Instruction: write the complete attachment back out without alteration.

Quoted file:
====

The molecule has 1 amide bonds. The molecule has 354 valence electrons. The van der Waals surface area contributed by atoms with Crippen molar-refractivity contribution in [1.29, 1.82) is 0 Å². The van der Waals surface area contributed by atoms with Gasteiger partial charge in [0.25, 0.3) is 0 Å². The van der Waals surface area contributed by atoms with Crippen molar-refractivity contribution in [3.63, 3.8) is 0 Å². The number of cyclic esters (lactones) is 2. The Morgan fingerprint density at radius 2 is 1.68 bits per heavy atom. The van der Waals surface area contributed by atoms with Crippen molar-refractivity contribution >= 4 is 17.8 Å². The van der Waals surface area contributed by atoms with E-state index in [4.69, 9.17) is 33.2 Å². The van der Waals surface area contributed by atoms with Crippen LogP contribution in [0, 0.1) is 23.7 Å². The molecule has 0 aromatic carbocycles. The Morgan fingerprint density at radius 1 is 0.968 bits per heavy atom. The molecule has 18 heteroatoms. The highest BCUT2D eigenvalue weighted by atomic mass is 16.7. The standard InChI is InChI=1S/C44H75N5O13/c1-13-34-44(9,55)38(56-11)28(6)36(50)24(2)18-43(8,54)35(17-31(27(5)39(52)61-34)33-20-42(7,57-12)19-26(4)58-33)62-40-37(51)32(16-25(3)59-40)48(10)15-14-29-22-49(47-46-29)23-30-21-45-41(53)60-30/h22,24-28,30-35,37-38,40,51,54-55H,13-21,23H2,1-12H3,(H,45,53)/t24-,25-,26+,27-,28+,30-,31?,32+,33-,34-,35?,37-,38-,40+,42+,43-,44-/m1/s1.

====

The molecule has 1 amide bonds. The molecule has 354 valence electrons. The van der Waals surface area contributed by atoms with Crippen molar-refractivity contribution in [1.29, 1.82) is 0 Å². The van der Waals surface area contributed by atoms with Gasteiger partial charge in [0.25, 0.3) is 0 Å². The van der Waals surface area contributed by atoms with Crippen molar-refractivity contribution in [3.63, 3.8) is 0 Å². The number of cyclic esters (lactones) is 2. The Morgan fingerprint density at radius 2 is 1.68 bits per heavy atom. The van der Waals surface area contributed by atoms with Crippen molar-refractivity contribution >= 4 is 17.8 Å². The van der Waals surface area contributed by atoms with E-state index in [4.69, 9.17) is 33.2 Å². The van der Waals surface area contributed by atoms with Crippen LogP contribution in [0, 0.1) is 23.7 Å². The molecule has 0 aromatic carbocycles. The Morgan fingerprint density at radius 1 is 0.968 bits per heavy atom. The molecule has 18 heteroatoms. The highest BCUT2D eigenvalue weighted by atomic mass is 16.7. The standard InChI is InChI=1S/C44H75N5O13/c1-13-34-44(9,55)38(56-11)28(6)36(50)24(2)18-43(8,54)35(17-31(27(5)39(52)61-34)33-20-42(7,57-12)19-26(4)58-33)62-40-37(51)32(16-25(3)59-40)48(10)15-14-29-22-49(47-46-29)23-30-21-45-41(53)60-30/h22,24-28,30-35,37-38,40,51,54-55H,13-21,23H2,1-12H3,(H,45,53)/t24-,25-,26+,27-,28+,30-,31?,32+,33-,34-,35?,37-,38-,40+,42+,43-,44-/m1/s1.